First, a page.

Options for Nail Fungus Treatment

JANUARY 01, 2006
Shannon W. Fields, BA, CPhT

Onychomycosis, or nail fungus, is a common dermatologic condition, occurring when fungi infect one or more of the nails. It is estimated that, by the age of 70, up to 50% of individuals will have been infected. Onychomycosis is most often seen in adults, becoming increasingly common with advancing age. While onychomycosis is among the most common fungal infections found in the body, it can be difficult to treat and is prone to recurrence.

Fungal nail infections are unsightly, can be painful, and may cause permanent nail damage. Far more serious complications can occur, however, particularly in people with diabetes, peripheral vascular disease, or weakened immune systems. In such cases, a minor injury or infection can lead to serious complications such as foot ulcers. For these reasons, treatment of the infected nail is important. Symptoms include brittleness, discoloration, thickening of the nail, distortion of the nail's shape, crumbling or ragged nails, dullness, loss of luster or shine, or loosening or detachment of the nail.

Types of Onychomycosis

Onychomycosis is generally classified into 4 subtypes. They are:

  • Distal subungual: The most common subtype, usually presenting as a yellow or white patch of discoloration at the distal end of the nail.
  • White superficial: Fungi invade the superficial layer of the nail plate and cause white spots to appear.
  • Candidal: Often occurs in nails previously damaged by infection or trauma; particularly common in patients with chronic mucotaneous candidiasis.
  • Proximal subungual: The least common form; usually seen in immunocompromised patients.

Treatment of Nail Fungus

Several approaches are accepted for treating onychomycosis, although some are safer and more cost-effective than others. Systemic treatments are frequently used today but pose a risk of liver toxicity and other significant side effects. Serious drug interactions may occur with the use of systemic antifungal treatments, and full disclosure of all current medications is vital. Most systemic medications can also be made into topical compounds. Commonly used systemic treatments include:

  • Griseofulvin: Inhibits fungal cell wall synthesis and DNA production. Possible side effects include rash, gastrointestinal (GI) symptoms, joint pain, peripheral neuropathy, and, occasionally, memory loss.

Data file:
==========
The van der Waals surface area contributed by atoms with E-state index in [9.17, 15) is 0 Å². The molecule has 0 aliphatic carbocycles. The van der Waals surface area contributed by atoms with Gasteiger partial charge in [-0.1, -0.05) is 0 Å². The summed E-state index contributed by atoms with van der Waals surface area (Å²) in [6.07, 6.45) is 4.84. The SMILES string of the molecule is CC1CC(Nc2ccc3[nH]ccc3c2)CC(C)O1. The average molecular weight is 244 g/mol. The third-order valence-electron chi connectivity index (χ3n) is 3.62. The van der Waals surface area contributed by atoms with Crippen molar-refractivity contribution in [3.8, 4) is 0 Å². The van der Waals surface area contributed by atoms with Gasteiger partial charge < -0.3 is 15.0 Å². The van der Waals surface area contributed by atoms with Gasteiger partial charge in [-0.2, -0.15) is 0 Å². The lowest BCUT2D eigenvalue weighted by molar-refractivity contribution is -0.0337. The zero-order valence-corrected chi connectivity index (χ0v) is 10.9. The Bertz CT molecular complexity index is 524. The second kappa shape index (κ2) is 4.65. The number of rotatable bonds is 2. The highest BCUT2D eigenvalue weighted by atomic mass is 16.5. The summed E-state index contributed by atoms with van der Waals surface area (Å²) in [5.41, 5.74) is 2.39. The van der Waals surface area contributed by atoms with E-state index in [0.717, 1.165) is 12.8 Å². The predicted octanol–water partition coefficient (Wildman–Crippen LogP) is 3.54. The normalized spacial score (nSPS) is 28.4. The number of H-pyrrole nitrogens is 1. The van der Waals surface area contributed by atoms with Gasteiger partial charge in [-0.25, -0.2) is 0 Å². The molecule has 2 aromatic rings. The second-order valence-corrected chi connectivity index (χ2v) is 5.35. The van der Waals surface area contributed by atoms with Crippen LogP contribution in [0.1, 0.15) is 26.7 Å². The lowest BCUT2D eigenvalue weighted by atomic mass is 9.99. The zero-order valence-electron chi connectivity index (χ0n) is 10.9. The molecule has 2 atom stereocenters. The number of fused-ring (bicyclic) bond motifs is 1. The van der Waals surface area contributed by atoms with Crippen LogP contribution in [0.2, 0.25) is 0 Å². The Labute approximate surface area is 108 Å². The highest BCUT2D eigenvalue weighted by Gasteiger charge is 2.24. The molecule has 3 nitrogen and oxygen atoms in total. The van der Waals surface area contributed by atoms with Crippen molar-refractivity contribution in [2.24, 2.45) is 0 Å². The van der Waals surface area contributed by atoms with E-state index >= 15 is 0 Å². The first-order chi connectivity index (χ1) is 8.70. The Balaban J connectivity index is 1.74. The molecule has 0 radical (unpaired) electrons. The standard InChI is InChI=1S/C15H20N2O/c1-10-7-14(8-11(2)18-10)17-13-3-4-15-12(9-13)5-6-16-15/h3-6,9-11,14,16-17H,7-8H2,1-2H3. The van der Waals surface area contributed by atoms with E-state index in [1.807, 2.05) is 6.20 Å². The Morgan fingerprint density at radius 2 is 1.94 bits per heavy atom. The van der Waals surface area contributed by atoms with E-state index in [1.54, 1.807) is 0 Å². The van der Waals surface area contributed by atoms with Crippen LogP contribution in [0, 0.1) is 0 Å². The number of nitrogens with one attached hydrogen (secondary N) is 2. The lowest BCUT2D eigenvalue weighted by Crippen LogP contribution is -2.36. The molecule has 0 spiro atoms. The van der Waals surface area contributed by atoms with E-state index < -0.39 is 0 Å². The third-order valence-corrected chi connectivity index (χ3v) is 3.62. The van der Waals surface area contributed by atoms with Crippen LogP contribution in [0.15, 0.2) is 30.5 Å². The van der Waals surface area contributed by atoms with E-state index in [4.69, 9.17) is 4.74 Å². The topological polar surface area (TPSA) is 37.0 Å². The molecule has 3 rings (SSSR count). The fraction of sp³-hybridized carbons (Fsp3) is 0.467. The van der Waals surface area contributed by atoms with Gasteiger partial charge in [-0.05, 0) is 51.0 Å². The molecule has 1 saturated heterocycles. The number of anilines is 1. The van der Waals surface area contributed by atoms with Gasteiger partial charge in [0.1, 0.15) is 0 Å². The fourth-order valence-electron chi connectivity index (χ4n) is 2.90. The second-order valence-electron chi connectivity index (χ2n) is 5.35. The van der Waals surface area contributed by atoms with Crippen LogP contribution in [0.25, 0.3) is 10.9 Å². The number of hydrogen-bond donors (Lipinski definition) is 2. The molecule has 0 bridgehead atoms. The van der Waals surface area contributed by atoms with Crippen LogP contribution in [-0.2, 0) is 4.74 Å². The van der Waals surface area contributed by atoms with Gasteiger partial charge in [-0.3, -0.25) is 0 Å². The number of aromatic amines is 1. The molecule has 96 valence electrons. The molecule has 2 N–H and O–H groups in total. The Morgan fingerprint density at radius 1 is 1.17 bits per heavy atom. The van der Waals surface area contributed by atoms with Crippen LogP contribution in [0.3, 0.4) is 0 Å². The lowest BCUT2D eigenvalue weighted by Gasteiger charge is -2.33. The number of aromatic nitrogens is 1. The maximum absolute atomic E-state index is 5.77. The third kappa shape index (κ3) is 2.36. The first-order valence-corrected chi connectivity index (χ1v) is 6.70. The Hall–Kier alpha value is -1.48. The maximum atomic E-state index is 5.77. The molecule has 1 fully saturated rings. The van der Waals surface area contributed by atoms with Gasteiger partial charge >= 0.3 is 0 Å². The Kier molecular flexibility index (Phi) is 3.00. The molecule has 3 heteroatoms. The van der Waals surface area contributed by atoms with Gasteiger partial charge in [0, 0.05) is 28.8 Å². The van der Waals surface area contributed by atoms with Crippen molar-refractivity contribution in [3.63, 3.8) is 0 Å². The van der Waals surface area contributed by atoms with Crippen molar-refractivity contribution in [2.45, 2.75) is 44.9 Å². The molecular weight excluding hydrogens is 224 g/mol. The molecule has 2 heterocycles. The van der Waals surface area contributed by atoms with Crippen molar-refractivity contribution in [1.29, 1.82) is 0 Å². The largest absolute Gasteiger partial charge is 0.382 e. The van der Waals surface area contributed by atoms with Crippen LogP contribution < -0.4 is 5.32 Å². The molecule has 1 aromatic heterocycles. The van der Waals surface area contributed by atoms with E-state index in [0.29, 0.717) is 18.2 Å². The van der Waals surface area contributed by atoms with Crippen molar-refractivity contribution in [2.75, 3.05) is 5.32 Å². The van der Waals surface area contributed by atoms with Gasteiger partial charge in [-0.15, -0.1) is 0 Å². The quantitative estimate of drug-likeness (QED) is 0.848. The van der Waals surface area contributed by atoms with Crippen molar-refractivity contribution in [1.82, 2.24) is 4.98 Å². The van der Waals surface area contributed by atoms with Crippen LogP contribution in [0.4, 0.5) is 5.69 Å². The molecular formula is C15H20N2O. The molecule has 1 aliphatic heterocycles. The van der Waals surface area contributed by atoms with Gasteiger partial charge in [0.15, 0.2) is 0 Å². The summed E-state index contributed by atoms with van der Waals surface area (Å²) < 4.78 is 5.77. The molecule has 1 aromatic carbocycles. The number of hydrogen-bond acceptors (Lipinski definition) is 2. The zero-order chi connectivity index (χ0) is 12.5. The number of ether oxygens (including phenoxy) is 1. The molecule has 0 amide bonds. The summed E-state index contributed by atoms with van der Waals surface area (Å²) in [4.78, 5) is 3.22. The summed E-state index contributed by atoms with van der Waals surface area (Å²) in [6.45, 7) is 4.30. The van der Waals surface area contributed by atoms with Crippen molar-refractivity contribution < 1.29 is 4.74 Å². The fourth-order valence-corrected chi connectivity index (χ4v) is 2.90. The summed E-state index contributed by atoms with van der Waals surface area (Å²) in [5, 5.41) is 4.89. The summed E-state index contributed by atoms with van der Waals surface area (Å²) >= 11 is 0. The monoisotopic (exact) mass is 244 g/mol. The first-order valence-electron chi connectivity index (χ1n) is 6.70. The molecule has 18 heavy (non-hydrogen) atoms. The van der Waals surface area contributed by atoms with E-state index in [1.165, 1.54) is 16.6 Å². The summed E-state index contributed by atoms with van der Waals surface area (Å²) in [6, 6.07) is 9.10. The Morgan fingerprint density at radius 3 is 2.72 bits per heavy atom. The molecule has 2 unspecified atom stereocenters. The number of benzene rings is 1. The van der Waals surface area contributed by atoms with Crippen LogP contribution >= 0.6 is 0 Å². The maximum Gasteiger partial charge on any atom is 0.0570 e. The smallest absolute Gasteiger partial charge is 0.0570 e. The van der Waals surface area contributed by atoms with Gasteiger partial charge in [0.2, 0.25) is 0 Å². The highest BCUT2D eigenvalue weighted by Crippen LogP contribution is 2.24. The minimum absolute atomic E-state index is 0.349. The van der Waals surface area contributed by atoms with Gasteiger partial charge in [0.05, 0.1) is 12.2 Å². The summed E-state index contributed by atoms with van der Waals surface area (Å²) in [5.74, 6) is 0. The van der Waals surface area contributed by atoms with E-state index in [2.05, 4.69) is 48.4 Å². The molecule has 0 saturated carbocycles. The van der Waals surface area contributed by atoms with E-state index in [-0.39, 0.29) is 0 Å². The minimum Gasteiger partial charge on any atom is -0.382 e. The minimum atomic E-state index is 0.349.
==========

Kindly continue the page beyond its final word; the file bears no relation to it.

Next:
• Itraconazole: May be used continuously or as part of a pulse dose therapy. Potential side effects include rash, headache, GI symptoms, dry skin, weakness, hypertension, or dizziness. Liver function should be monitored carefully.
  • Terbinafine: Inhibits ergosterol production. Side effects may include headache, rash, GI symptoms, and changes in taste.
  • Fluconazole: Considered an off-label use but has proven effective in some cases with pulse-dose therapy. Liver enzymes should be monitored. Immunocompromised patients have a greater risk of developing side effects, such as GI symptoms, headaches, and pruritis. Significant drug interactions may occur with drugs such as terbinafine, theophylline, coumadin, cyclosporine, and oral hypoglycemics.

Nonsystemic Treatments and Compounded Medications

For many patients, systemic therapy is contraindicated, and a topical preparation may be more appropriate. Currently, one preparation is commercially available, but other options are available through a compounding pharmacy.

Ciclopirox is available under the trade name Penlac. It is used topically once daily for up to a year, and its side effects are usually minimal.

Compounded preparations provide a valuable resource for the treatment of onychomycosis. A host of options may be considered, as any of the commercially available systemic products mentioned above may be prepared as a topical agent by an experienced compounding pharmacist. Other agents may also be added to enhance the effectiveness of the drug. Some physicians combine topical treatment with oral pulse therapy for maximum effectiveness.

Compounded medications may be less costly than systemic treatments. For this reason, as well as the lower chance of potentially harmful side effects and the ability to individualize treatment, compounded medications for onychomycosis should be considered as a first-line treatment for nail fungus.

Ms. Fields is with the International Journal of Pharmaceutical Compounding and is a pharmacy technician at Innovative Pharmacy Services in Edmond, Okla.

For More Information The International Journal of Pharmaceutical Compounding (IJPC) is a bimonthly scientific and professional journal emphasizing high-quality pharmaceutical compounding. The journal covers topics relevant and necessary to empower pharmacists to meet the needs of today's patients. For more information, or to subscribe to IJPC, visit www.ijpc.com, or call 888-588-4572.